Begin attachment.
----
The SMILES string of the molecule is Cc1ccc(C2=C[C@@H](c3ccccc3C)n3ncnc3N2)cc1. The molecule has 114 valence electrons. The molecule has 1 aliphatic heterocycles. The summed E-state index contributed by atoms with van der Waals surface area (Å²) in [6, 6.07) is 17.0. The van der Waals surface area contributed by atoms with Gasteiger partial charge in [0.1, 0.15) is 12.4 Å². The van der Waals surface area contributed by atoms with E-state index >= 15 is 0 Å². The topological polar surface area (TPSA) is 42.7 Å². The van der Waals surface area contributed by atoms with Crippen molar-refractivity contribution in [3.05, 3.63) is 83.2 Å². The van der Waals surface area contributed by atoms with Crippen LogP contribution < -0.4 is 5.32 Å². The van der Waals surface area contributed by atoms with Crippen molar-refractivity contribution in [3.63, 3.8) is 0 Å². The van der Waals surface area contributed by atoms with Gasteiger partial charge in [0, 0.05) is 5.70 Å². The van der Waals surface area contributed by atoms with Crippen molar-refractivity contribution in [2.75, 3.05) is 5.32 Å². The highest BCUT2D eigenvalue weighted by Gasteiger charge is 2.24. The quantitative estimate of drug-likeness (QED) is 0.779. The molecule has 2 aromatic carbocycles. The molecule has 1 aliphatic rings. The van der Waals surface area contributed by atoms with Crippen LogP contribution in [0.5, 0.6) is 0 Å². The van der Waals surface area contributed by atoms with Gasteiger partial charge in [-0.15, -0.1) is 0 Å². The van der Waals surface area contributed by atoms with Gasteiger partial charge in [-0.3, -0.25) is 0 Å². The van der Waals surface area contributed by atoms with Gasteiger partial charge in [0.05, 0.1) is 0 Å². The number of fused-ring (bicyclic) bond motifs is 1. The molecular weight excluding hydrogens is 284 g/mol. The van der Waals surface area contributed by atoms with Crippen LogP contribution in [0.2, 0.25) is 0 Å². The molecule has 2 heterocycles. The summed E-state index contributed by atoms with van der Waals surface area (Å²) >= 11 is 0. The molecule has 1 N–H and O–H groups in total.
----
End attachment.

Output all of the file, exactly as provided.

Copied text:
The SMILES string of the molecule is Cc1ccc(C2=C[C@@H](c3ccccc3C)n3ncnc3N2)cc1. The molecule has 114 valence electrons. The molecule has 1 aliphatic heterocycles. The summed E-state index contributed by atoms with van der Waals surface area (Å²) in [6, 6.07) is 17.0. The van der Waals surface area contributed by atoms with Gasteiger partial charge in [0.1, 0.15) is 12.4 Å². The van der Waals surface area contributed by atoms with E-state index >= 15 is 0 Å². The topological polar surface area (TPSA) is 42.7 Å². The van der Waals surface area contributed by atoms with Crippen molar-refractivity contribution in [3.05, 3.63) is 83.2 Å². The van der Waals surface area contributed by atoms with Crippen LogP contribution < -0.4 is 5.32 Å². The van der Waals surface area contributed by atoms with Crippen molar-refractivity contribution in [3.63, 3.8) is 0 Å². The van der Waals surface area contributed by atoms with Gasteiger partial charge in [0, 0.05) is 5.70 Å². The van der Waals surface area contributed by atoms with Crippen molar-refractivity contribution in [2.75, 3.05) is 5.32 Å². The highest BCUT2D eigenvalue weighted by Gasteiger charge is 2.24. The quantitative estimate of drug-likeness (QED) is 0.779. The molecule has 2 aromatic carbocycles. The molecule has 1 aliphatic rings. The van der Waals surface area contributed by atoms with Crippen LogP contribution in [0.5, 0.6) is 0 Å². The van der Waals surface area contributed by atoms with Gasteiger partial charge in [-0.15, -0.1) is 0 Å². The van der Waals surface area contributed by atoms with Gasteiger partial charge in [-0.3, -0.25) is 0 Å². The van der Waals surface area contributed by atoms with Gasteiger partial charge in [0.05, 0.1) is 0 Å². The number of fused-ring (bicyclic) bond motifs is 1. The molecular weight excluding hydrogens is 284 g/mol. The van der Waals surface area contributed by atoms with Crippen LogP contribution in [0.2, 0.25) is 0 Å². The molecule has 2 heterocycles. The summed E-state index contributed by atoms with van der Waals surface area (Å²) >= 11 is 0. The molecule has 1 N–H and O–H groups in total.